- Dried foods such as shrimp pellets, spirulina flakes, and spirulina pellets
All of these should be offered in moderation and variety is key. Offer food in small amounts, no more than what they can eat in 5 minutes.
This will ensure that you don’t overload the tank and that Anentome helena gets a balanced diet.
If you’re more of an avid hobbyist like myself, be sure to check out my ultimate DIY aquatic snail food guide. I give a more in-depth explanation of the best foods and my favorite recipe.
Best Tankmates For Assassin Snails
Assassin Snails can be kept with other peaceful community fish, as they will not bother fish that are too large for them to eat.
As Anentome helena are predators and can break the shells of shrimp, they should not be kept with any small invertebrates, such as shrimp or small snails.
Instead, good tankmates for Assassin Snails include any peaceful fish that won’t bother them, such as Corydoras Catfish, Otocinclus Catfish, and Neon Tetra.
These fish can help keep your tank clean by eating the algae that Anentome helena leaves behind after hunting.
Additionally, Assassin Snails can also be kept with Bristlenose Plecos, as the Plecos will spare additional algae to feed them.
Assassin Snails can be a great addition to any aquatic vivarium setup and can help manage pest snail populations in a safe and effective way.
With proper care, these pet snails are easy to keep and can live long and healthy lives in your tank.
Following these tips and tricks, you can give Anentome helena the perfect environment they need to thrive.
Frequently Asked Questions
No, assassin snails typically do not feed on live fish. They prefer to eat other snails and sometimes small invertebrates such as shrimp or worms.
Assassin snails are slow breeders and their reproductive rate is slower compared to the snails they prey upon.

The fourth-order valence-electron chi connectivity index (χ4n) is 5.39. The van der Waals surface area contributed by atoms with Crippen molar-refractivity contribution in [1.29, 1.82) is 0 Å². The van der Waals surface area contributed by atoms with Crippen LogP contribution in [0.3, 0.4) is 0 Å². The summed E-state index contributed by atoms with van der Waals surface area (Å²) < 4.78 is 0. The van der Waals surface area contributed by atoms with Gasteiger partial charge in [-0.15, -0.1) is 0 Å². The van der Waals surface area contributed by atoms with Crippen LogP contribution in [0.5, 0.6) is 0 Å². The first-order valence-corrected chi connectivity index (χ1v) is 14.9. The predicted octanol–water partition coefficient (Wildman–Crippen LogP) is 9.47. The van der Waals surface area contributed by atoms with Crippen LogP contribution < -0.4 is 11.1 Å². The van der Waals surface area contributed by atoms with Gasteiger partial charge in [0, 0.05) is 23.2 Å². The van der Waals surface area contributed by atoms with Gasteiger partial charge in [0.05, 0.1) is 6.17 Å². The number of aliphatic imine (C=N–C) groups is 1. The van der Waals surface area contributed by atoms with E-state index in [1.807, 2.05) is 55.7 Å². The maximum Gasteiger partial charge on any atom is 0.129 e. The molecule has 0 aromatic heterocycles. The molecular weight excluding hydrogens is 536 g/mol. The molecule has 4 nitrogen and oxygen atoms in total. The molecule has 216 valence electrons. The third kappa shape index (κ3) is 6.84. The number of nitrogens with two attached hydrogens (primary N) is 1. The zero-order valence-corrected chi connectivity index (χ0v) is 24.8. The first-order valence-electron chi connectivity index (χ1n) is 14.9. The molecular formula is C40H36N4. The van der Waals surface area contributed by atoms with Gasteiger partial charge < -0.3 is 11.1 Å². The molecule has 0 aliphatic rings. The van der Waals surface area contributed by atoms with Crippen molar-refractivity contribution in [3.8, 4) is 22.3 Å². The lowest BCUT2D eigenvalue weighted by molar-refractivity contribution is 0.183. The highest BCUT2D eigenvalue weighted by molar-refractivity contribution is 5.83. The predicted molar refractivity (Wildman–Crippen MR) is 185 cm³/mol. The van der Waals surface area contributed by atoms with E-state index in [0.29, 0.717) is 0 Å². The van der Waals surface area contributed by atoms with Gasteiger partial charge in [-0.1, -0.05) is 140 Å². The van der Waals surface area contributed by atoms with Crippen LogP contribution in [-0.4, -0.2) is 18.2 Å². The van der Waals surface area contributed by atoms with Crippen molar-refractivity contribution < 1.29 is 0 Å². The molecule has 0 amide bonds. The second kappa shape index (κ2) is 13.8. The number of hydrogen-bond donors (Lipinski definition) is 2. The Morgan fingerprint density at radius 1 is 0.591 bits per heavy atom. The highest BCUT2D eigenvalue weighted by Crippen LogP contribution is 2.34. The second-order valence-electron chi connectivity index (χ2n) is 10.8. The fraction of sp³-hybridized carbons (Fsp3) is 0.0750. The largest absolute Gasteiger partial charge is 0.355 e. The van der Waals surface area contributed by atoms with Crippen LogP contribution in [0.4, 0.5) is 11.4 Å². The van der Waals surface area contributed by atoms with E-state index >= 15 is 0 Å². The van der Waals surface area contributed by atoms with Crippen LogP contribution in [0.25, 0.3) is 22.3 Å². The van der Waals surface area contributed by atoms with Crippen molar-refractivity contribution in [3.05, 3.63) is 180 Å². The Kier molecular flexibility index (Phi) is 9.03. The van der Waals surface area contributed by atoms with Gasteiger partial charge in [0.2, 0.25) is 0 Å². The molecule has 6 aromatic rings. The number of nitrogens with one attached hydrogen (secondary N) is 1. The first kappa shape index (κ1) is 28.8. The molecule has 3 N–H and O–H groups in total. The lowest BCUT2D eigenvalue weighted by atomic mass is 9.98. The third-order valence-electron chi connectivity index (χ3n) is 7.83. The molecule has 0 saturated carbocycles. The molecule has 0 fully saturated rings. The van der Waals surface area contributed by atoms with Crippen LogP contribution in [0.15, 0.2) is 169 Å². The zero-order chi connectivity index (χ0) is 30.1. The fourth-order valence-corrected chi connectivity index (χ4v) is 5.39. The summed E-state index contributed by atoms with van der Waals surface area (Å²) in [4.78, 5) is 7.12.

Assassin snails are not venomous. While they are called “assassin” snails because they prey on other snails, they do not use venom to kill their prey.
Instead, they use a sharp, extendable proboscis to penetrate and feed on the soft tissues of their prey. The proboscis is not harmful to humans or other animals and is primarily used for feeding purposes.
Assassin snails are not likely to overpopulate a tank because they reproduce at a slower rate compared to other snail species, and they are not aggressive or territorial.
However, their population can increase if there is an abundant food source, so it’s important to monitor their numbers and adjust their feeding accordingly.
Assassin snails primarily feed on other snails, but they can also consume other small invertebrates and dead animal matter if live prey is not available.
In an aquarium where there are no other snails, they may scavenge for other sources of food, such as leftover fish food or decaying plant matter, but they need a balanced and varied diet to keep them healthy.
Yes, assassin snails will gladly eat any full-grown snails.
Assassin snails do not eat algae, as they are primarily carnivorous.
While they may consume small amounts of algae along with other detritus in the aquarium, they are not effective algae eaters and should not be relied upon to control algae growth in a tank.
Assassin snails will typically lay their eggs on hard surfaces such as rocks or aquarium glass. The eggs are usually easy to spot and will hatch within a few days.
Assassin snails are called so because of their predatory behavior towards other snail species, which they actively hunt and consume using their unique proboscis.
They are popular among aquarists because they are effective at controlling populations of pest snails in aquariums without harming other aquatic species, and are relatively easy to care for and breed.